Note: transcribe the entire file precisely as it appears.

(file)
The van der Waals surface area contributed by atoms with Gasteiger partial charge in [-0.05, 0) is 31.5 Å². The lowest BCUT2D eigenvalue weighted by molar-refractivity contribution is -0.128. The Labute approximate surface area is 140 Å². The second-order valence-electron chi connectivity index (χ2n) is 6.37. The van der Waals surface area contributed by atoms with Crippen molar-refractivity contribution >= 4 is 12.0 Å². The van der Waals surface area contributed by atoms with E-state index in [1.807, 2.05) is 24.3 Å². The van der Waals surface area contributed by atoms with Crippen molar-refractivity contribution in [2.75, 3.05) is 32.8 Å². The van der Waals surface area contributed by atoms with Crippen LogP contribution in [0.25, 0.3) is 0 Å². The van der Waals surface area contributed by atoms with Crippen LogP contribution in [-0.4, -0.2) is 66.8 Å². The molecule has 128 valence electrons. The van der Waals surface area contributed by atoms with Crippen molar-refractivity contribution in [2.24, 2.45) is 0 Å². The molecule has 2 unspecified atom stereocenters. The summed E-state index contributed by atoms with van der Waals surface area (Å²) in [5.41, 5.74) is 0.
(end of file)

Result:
The van der Waals surface area contributed by atoms with Gasteiger partial charge in [-0.05, 0) is 31.5 Å². The lowest BCUT2D eigenvalue weighted by molar-refractivity contribution is -0.128. The Labute approximate surface area is 140 Å². The second-order valence-electron chi connectivity index (χ2n) is 6.37. The van der Waals surface area contributed by atoms with Crippen molar-refractivity contribution >= 4 is 12.0 Å². The van der Waals surface area contributed by atoms with E-state index in [1.807, 2.05) is 24.3 Å². The van der Waals surface area contributed by atoms with Crippen molar-refractivity contribution in [2.75, 3.05) is 32.8 Å². The van der Waals surface area contributed by atoms with Crippen LogP contribution in [0.25, 0.3) is 0 Å². The van der Waals surface area contributed by atoms with Crippen LogP contribution in [-0.4, -0.2) is 66.8 Å². The molecule has 128 valence electrons. The van der Waals surface area contributed by atoms with Crippen molar-refractivity contribution in [2.24, 2.45) is 0 Å². The molecule has 2 unspecified atom stereocenters. The summed E-state index contributed by atoms with van der Waals surface area (Å²) in [5.41, 5.74) is 0.